In an exciting defense win, District I signals a willingness to critically review default orders entered in Milwaukee County.
C.D. faced involuntary termination of her parental rights and, as is customary, was warned twice that a failure to appear for scheduled court hearings could result in a default judgment. (¶3, ¶5). She diligently appeared at two hearings, but encountered difficulties in obtaining an attorney, leading to multiple adjournments. At the third scheduled hearing, C.D.’s newly-appointed lawyer appeared on her behalf. (¶6). C.D., however, was not present. (Id.). Although counsel did not have an explanation for her absence, counsel represented that she had been in contact with C.D. and had recently met with her in-person. (Id.). Counsel requested an adjournment. (Id.). Instead, the court granted the State’s motion for a default judgment. (Id.). It would appear that C.D. consistently participated in all hearings thereafter.
On appeal, C.D. argues that the circuit court erroneously exercised its discretion in ordering a default judgment and the court of appeals agrees. (¶19). COA emphasizes the constitutional significance of termination proceedings and makes clear that, given the stakes, there is a need for “heightened legal safeguards.” (¶11). In order to properly enter a default judgment, C.D.’s conduct needed to be “egregious” or in “bad faith.” (¶12). COA concludes neither criterion is met here. As to egregiousness, COA holds that “A single missed appearance for a pre-trial hearing does not rise to the level of egregious conduct.” (¶16). Moreover, there is nothing in the record to support an implied finding (the court made no explicit findings in response to the State’s motion) that C.D.’s conduct was in bad faith. (Id.). Given that “the law prefers, whenever reasonably possible, to afford litigants a day in court,” COA concludes that C.D.’s conduct did not merit the “harsh sanction of a default judgment.” (¶18).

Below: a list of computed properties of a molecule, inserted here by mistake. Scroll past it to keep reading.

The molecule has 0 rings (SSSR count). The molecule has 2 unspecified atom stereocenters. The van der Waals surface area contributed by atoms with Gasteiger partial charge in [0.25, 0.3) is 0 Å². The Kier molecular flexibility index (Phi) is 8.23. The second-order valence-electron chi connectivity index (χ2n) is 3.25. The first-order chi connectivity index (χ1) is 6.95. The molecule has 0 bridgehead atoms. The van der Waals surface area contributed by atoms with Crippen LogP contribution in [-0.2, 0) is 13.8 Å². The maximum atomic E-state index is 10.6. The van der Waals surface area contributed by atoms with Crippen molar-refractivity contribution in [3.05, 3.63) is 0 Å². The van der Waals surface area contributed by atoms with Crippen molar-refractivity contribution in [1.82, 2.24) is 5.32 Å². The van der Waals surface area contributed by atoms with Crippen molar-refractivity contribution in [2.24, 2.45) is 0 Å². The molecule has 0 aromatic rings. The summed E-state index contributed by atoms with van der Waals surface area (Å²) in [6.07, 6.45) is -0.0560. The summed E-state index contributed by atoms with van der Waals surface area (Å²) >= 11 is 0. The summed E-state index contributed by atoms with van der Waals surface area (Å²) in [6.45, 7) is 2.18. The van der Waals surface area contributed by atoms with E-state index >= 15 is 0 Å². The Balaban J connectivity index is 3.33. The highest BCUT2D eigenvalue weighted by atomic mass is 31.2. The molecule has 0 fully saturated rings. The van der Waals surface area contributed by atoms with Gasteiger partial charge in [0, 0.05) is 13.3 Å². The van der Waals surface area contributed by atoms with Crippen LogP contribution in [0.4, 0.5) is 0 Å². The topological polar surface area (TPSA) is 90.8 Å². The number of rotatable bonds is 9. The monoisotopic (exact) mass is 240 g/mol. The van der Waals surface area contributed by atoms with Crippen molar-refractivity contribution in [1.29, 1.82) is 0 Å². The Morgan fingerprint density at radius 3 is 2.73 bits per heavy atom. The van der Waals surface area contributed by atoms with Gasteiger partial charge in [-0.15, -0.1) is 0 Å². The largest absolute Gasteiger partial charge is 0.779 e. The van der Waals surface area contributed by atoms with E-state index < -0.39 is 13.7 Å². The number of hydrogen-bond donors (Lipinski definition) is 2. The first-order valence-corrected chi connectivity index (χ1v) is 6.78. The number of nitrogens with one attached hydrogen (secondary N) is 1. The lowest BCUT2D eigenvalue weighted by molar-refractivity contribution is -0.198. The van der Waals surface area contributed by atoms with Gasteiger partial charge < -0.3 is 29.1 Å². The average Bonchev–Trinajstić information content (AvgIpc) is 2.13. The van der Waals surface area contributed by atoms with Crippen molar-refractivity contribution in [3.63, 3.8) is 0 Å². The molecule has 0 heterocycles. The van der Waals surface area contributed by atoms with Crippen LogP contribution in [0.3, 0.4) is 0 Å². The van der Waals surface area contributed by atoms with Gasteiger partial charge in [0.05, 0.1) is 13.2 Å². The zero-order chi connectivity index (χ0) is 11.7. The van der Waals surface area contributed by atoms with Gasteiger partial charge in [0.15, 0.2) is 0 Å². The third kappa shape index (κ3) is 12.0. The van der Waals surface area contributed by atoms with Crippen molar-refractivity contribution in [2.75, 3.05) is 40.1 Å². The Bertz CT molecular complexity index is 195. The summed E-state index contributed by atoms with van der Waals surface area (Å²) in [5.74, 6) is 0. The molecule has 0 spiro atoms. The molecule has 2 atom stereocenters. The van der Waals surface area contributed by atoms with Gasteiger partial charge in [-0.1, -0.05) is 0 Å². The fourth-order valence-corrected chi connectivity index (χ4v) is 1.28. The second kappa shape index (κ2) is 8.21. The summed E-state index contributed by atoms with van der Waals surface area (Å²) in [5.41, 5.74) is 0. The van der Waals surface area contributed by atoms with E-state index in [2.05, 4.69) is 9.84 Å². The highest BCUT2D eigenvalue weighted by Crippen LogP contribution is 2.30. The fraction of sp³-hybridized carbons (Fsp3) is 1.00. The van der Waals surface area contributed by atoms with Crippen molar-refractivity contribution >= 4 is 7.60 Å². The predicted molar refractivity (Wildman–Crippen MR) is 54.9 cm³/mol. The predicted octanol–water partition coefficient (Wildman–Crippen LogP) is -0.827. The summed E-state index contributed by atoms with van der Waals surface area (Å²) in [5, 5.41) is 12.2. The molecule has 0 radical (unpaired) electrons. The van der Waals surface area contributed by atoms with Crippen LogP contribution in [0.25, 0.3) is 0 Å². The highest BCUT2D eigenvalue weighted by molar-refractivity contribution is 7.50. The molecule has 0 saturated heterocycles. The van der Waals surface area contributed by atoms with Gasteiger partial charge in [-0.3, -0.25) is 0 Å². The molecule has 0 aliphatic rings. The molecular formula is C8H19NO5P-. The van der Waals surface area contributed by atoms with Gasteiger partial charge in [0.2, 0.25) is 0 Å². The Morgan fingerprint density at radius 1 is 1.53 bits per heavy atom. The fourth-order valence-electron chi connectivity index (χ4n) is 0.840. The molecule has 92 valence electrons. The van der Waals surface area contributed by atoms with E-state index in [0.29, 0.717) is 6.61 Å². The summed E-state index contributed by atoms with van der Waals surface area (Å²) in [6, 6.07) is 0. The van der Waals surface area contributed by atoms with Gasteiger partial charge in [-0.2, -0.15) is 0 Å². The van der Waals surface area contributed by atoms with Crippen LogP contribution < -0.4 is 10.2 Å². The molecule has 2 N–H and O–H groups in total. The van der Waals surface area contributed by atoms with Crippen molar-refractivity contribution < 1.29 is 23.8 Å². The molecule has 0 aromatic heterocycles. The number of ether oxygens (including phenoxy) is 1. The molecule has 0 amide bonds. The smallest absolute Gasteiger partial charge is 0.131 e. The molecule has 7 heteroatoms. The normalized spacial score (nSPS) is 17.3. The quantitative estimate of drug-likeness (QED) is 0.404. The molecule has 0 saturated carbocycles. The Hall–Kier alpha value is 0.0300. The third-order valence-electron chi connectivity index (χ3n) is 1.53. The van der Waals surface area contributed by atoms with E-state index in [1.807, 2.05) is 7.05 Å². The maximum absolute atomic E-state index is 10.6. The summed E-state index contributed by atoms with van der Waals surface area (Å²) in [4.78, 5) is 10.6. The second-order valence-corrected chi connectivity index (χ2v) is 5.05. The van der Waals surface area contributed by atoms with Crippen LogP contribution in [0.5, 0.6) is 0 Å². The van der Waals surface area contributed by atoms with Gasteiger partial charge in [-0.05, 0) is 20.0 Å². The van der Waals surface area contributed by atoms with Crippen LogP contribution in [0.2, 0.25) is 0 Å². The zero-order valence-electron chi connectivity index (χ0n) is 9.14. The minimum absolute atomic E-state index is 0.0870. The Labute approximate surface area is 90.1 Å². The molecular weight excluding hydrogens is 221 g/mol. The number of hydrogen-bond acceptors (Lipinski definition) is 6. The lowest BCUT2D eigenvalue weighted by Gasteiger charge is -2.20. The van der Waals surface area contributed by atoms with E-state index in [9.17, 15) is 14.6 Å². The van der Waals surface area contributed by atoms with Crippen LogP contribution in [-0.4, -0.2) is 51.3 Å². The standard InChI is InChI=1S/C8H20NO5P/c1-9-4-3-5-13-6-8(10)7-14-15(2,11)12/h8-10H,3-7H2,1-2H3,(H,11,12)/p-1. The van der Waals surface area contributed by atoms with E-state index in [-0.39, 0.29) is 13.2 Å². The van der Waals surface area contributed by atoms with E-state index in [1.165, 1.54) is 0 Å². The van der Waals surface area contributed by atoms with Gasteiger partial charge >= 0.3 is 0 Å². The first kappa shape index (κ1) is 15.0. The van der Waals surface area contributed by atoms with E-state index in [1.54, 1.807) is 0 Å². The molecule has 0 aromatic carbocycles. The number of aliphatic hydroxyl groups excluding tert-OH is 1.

Clearly, this is the correct result. However, as we have discussed previously, the court of appeals has not consistently agreed with that proposition. The problem is especially significant in Milwaukee County, where default TPR orders following exactly this pattern are commonplace and, as this case demonstrates, usually not supported by much in the way of judicial reasoning. This case is a potential breath of fresh air and shows that District I may actually be a court in transition. (Following Judge Pedro Colón’s appointment and the defeat of Judge Brash in an election with clear partisan overtones, D1 has experienced a historic turnover with Presiding Judge Joseph Donald–appointed in 2019–now the most “senior” member).
Notably, Chief Judge Maxine White signalled a few months ago in her R.A.M. decision that she was uncomfortable with the way another Milwaukee County judge handled a request for a default judgment under similar circumstances. The issue was not raised by the appellant, however, so COA reversed on other grounds. Now, with both the Chief Judge of the Court of Appeals and District I’s Presiding Judge presumably united in their skepticism of such default orders, litigants at both the trial and appellate level need to be on notice that, at least for now, COA is skeptical of “business as usual” at the Vel R. Phillips Youth and Family Justice Center. This persuasive authority therefore needs to be front and center in any case involving a contested default judgment.